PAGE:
During the 2008 presidential campaign in the USA, one candidate ran on the slogan of “Hope and Change.” Since his election and now almost eight years later, most people feel there is no hope and things have only changed for the worse.
There is a physiological effect that happens to people when they lose hope. I read a story several years ago about two people lost in the wilderness in winter time. The difference between the one who died and the one who survived was that the survivor never gave up hope.
Once hope is gone, a sinking feeling of despair sets in, which might even lead to losing the will to live.
In 2 Corinthians 11:23-28, the apostle Paul lists the many things he had to suffer through:
“Are they ministers of Christ?—I speak as a fool—I am more: in labors more abundant, in stripes above measure, in prisons more frequently, in deaths often. From the Jews five times I received forty stripes minus one. Three times I was beaten with rods; once I was stoned; three times I was shipwrecked; a night and a day I have been in the deep; in journeys often, in perils of waters, in perils of robbers, in perils of my own countrymen, in perils of the Gentiles, in perils in the city, in perils in the wilderness, in perils in the sea, in perils among false brethren; in weariness and toil, in sleeplessness often, in hunger and thirst, in fastings often, in cold and nakedness—besides the other things, what comes upon me daily: my deep concern for all the churches.”
Just what was it that drove him in the sense that he would endure all this hardship without throwing in the towel? He gives us the answer in the book of Acts:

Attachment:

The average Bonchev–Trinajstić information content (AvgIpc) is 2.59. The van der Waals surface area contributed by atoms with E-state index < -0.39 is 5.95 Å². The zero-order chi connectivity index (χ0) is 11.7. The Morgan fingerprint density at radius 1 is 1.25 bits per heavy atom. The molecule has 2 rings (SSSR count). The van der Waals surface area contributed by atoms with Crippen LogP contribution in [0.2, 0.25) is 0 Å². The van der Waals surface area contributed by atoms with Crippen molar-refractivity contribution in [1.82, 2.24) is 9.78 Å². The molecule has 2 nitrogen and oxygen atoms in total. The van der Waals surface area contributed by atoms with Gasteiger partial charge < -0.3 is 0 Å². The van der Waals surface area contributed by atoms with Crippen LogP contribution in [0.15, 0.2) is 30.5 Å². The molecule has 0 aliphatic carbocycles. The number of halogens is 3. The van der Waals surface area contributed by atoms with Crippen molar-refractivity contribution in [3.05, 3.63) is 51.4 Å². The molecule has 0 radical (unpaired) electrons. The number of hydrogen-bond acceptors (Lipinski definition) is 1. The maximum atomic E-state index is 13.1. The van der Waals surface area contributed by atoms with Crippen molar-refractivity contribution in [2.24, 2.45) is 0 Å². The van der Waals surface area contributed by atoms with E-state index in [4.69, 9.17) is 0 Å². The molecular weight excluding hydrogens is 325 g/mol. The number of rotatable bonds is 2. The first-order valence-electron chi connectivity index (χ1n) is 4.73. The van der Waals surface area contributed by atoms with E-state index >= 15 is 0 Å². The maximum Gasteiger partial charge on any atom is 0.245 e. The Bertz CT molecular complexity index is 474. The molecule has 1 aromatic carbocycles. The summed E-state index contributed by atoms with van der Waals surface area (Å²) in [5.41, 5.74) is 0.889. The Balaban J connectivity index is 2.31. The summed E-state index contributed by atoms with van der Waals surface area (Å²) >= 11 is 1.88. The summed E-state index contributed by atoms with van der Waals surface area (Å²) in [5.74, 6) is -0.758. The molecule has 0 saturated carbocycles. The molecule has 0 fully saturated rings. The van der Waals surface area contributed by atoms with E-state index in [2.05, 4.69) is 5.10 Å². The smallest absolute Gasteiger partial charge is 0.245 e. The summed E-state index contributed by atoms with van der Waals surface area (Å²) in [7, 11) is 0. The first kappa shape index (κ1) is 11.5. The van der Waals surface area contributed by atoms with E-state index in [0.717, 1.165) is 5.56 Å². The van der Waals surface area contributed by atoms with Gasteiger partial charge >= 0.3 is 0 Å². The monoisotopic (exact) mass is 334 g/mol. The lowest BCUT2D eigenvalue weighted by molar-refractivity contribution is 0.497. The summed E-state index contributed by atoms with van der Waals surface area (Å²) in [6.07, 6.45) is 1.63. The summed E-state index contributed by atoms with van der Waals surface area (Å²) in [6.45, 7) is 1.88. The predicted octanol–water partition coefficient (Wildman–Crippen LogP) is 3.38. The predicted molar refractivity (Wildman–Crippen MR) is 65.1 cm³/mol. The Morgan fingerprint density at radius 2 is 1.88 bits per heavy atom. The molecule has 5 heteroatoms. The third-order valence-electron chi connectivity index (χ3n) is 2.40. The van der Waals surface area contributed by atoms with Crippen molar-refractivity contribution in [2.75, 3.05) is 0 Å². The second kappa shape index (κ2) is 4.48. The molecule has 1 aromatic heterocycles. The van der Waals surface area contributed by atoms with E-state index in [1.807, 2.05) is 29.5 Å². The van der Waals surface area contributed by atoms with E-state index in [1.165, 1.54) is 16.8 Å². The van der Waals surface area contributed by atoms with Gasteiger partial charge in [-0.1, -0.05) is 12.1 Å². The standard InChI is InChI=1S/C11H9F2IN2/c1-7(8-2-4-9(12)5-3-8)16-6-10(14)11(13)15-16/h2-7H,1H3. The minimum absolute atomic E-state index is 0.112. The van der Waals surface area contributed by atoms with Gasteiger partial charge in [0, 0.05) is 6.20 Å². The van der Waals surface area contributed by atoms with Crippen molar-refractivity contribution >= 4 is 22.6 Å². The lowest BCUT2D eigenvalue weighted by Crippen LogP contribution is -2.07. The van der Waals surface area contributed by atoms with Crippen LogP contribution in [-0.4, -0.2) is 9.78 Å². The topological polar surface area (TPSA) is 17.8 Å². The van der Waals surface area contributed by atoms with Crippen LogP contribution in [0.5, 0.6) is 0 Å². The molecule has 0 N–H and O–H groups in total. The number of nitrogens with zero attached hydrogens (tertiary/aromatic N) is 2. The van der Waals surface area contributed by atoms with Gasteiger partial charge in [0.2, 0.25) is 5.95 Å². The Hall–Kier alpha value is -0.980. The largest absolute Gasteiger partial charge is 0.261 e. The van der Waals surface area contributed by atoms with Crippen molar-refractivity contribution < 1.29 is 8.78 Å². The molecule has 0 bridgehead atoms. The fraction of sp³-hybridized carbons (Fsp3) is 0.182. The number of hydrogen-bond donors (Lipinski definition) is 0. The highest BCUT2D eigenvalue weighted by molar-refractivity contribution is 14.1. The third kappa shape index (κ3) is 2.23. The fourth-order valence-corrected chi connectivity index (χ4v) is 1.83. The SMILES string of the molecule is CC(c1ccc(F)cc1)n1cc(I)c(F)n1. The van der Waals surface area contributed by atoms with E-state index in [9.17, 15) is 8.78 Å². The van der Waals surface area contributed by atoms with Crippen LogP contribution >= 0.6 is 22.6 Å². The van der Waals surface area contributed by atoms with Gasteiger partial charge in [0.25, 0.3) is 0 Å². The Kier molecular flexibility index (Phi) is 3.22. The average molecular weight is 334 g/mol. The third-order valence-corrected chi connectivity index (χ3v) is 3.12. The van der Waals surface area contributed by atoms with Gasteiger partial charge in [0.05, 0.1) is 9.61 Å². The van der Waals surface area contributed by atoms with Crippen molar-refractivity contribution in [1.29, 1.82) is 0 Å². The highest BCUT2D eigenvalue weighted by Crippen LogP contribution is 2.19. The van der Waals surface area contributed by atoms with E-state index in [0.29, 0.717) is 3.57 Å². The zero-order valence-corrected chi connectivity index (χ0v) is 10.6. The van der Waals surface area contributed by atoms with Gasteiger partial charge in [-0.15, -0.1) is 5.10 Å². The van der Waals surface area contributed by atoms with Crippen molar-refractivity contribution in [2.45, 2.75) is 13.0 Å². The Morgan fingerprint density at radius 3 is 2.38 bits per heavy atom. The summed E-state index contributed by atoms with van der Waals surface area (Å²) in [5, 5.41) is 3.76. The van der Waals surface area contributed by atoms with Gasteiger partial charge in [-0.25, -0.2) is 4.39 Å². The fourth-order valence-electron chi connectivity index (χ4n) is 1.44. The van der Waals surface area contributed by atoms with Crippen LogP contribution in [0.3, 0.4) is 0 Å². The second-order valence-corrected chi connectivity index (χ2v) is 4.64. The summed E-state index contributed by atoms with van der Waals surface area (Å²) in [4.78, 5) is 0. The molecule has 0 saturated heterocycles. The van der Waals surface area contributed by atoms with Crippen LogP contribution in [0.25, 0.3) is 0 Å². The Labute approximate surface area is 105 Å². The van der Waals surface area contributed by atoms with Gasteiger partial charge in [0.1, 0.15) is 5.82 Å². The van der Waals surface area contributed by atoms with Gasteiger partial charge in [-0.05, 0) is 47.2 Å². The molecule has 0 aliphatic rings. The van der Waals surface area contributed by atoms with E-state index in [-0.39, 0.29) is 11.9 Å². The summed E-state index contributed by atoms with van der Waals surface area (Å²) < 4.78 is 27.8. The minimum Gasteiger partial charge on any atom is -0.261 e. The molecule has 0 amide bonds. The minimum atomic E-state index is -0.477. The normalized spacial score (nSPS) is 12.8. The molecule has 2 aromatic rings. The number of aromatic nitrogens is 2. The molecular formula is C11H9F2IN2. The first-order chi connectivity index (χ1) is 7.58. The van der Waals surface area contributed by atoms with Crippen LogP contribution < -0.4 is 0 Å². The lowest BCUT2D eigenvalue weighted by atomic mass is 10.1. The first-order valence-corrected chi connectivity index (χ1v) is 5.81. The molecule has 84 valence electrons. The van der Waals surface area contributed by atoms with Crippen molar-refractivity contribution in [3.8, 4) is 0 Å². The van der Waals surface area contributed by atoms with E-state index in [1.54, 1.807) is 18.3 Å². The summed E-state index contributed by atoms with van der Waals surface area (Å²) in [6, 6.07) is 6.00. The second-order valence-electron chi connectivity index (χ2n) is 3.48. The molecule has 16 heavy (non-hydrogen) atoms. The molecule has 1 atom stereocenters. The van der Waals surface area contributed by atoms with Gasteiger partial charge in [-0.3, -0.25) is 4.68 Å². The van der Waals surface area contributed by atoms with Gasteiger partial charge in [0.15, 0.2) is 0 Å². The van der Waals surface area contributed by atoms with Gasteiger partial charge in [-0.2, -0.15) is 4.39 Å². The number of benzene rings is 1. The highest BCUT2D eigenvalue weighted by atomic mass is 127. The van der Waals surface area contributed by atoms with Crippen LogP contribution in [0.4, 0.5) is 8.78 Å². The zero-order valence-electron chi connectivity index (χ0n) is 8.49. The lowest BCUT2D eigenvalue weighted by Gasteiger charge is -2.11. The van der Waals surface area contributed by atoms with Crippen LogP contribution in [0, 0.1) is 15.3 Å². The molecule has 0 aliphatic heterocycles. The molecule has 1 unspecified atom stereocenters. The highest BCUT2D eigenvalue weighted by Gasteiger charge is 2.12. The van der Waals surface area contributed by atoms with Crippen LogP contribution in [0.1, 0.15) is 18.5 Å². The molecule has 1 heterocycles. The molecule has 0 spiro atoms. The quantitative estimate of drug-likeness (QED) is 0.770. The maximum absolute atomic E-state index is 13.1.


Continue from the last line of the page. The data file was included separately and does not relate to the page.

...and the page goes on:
“Why should it be thought incredible by you that God raises the dead?” (Acts 26:8).
“I have hope in God, which they themselves also accept, that there will be a resurrection of the dead, both of the just and the unjust” (Act 24:15).
“But when Paul perceived that one part were Sadducees and the other Pharisees, he cried out in the council, ‘Men and brethren, I am a Pharisee, the son of a Pharisee; concerning the hope and resurrection of the dead I am being judged!’” (Act 23:6).
Notice, Paul had hope in God that there would be a resurrection of the just, and it is clear that that hope drove him on to endure his suffering. It also gave him focus and vision to endure to the end.
It clearly states in the Scriptures that there is a persecution of the saints coming, including martyrdom (Revelation 12:17; Matthew 24:9). These are sobering prospects which we must not deny. Some will be saved from persecution and martyrdom, while others will have to go through them (Revelation 12:6, 14).
What will make the difference in being able to endure whatever God decides is best for us to make it into His Family? It is to never lose hope and to keep our focus and vision on the hope of the resurrection.
We must never give up that hope! It will carry us through tough times and enable us to stand before the Son of Man in the Kingdom of God.